Watch team members responsible for radar operations failed to properly tune and adjust radars to maintain an accurate picture of other ships in the area.

Watchstanders performing physical look out duties did so only on FITZGERALD’s left (port) side, not on the right (starboard) side where the three ships were present with risk of collision.

Key supervisors responsible for maintaining the navigation track and position of other ships:
Were unaware of existing traffic separation schemes and the expected flow of traffic. Did not utilize the Automated Identification System. This system provides real time updates of commercial ship positions through use of the Global Positioning System.

* The bridge crew – including the commander – didn’t know how the helm worked on the USS McCain.

13 thoughts on “Poorly Trained US Navy sailors have another accident”

    • We had the tax hikes under Obama
      ..and he gutted the Navy funding anyway.

      So we might as well have the tax cuts too.

      • Both sides of the aisle had a hand in those cuts and the taxes in question were to fund specific things.

        If your are OK with seeing our Navy “sink” into incompetence so corporations can hang onto more of their profits (which will probably just go to cash reserves, higher bonuses for the executives, more stock buy backs or bigger dividends) then that that’s your choice. But I’d like to see a military that is at least functional again.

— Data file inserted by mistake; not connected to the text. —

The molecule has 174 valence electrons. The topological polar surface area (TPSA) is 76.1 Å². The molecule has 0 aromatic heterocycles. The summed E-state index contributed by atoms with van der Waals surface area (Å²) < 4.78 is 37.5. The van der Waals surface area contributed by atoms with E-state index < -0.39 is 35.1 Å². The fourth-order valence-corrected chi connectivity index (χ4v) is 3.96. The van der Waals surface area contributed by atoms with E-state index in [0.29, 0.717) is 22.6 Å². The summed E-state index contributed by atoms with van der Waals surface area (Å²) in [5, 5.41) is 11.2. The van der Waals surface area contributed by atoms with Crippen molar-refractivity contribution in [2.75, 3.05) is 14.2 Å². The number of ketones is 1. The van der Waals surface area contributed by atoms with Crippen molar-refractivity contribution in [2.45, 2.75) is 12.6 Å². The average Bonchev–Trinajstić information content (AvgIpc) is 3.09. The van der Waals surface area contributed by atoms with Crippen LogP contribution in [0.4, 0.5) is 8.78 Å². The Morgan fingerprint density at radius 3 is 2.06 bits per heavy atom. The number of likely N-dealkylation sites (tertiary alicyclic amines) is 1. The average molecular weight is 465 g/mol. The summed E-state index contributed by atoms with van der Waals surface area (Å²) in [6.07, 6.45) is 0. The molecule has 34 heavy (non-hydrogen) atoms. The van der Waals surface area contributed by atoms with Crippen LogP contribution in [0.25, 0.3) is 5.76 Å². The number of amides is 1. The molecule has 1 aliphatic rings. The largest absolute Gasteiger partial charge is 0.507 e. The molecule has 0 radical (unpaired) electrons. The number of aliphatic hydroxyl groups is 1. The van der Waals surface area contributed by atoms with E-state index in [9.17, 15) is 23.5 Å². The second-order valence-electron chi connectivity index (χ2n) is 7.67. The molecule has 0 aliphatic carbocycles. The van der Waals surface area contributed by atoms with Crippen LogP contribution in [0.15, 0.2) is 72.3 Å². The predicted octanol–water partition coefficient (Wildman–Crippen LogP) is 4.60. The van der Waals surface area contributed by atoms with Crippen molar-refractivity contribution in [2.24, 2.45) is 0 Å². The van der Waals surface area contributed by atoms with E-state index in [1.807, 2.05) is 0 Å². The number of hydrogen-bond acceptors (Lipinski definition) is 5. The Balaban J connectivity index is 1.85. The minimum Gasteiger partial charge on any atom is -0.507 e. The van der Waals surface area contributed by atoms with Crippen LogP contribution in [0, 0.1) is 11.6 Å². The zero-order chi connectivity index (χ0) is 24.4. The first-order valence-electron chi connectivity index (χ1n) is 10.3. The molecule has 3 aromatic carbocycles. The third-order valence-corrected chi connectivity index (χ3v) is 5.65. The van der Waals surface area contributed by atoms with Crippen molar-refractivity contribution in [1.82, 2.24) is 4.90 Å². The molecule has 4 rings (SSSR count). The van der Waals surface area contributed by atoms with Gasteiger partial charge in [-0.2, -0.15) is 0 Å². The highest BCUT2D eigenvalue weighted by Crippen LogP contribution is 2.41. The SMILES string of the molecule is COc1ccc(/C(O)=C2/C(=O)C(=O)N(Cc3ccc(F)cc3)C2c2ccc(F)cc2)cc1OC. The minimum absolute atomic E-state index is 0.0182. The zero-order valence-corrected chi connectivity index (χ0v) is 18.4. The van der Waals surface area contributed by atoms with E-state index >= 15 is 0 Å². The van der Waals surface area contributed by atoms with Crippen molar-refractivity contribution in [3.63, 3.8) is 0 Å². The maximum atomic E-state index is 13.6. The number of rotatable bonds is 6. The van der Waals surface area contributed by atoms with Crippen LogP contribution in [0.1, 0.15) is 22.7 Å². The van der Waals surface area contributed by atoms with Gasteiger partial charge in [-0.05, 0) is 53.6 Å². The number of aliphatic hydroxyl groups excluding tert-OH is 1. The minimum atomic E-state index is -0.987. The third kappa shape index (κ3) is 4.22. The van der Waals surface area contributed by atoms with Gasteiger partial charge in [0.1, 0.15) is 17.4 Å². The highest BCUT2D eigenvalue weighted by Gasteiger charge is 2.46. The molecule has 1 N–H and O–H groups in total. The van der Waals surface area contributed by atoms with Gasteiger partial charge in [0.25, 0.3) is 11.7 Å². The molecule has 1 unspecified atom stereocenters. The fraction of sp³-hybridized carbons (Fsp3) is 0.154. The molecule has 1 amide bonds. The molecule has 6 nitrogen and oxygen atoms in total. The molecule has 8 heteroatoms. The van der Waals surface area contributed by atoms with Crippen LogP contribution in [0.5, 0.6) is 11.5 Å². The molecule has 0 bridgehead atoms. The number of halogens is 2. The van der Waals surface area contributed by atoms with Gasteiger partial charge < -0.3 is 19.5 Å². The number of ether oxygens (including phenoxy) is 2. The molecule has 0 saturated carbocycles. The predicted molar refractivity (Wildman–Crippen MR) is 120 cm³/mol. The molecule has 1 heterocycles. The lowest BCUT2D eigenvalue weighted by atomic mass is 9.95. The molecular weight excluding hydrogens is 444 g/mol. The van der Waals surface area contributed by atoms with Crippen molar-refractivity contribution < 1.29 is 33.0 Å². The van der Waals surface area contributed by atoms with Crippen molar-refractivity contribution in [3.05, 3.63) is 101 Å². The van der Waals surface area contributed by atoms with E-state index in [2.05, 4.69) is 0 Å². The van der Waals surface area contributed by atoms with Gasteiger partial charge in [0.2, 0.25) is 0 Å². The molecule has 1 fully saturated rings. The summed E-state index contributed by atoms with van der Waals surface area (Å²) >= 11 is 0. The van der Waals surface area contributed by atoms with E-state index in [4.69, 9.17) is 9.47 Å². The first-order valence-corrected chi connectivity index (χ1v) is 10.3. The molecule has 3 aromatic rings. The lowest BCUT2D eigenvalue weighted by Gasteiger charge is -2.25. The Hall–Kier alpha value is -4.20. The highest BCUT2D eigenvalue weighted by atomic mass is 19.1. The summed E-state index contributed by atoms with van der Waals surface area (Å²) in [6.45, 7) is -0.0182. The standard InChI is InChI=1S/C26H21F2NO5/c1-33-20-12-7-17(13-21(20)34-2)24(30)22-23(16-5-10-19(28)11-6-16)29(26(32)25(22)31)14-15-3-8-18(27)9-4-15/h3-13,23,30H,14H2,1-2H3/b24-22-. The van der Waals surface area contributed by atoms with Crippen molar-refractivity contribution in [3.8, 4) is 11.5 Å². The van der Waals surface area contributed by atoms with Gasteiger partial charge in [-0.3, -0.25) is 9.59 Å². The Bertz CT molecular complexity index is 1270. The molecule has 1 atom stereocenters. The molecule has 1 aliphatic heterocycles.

By the way that +1 was me pushing the wrong button. 😉

  1. Only two things need to be done:

    A) Adopt sane sleep/work time schedules in the surface fleet as has already been done in submarines.

    B) Have the few old-salts still in the Navy who know how give a few hours instruction on how to keep a watch.

    • “as has already been done in submarines” – got a reference for this?
      As an “old salt”, I seriously doubt that subs on a spec-op are standing 1 in 4 (6 hr) watches. My first deployment to the Med had me standing port & stbd for two months as Engineering Officer of the Watch. My second spec-op deployment had two months of standing 15 hours out of 24 (EOOW, JOOD & 3 hours of ‘reconstruction).
      I doubt that’s changed much.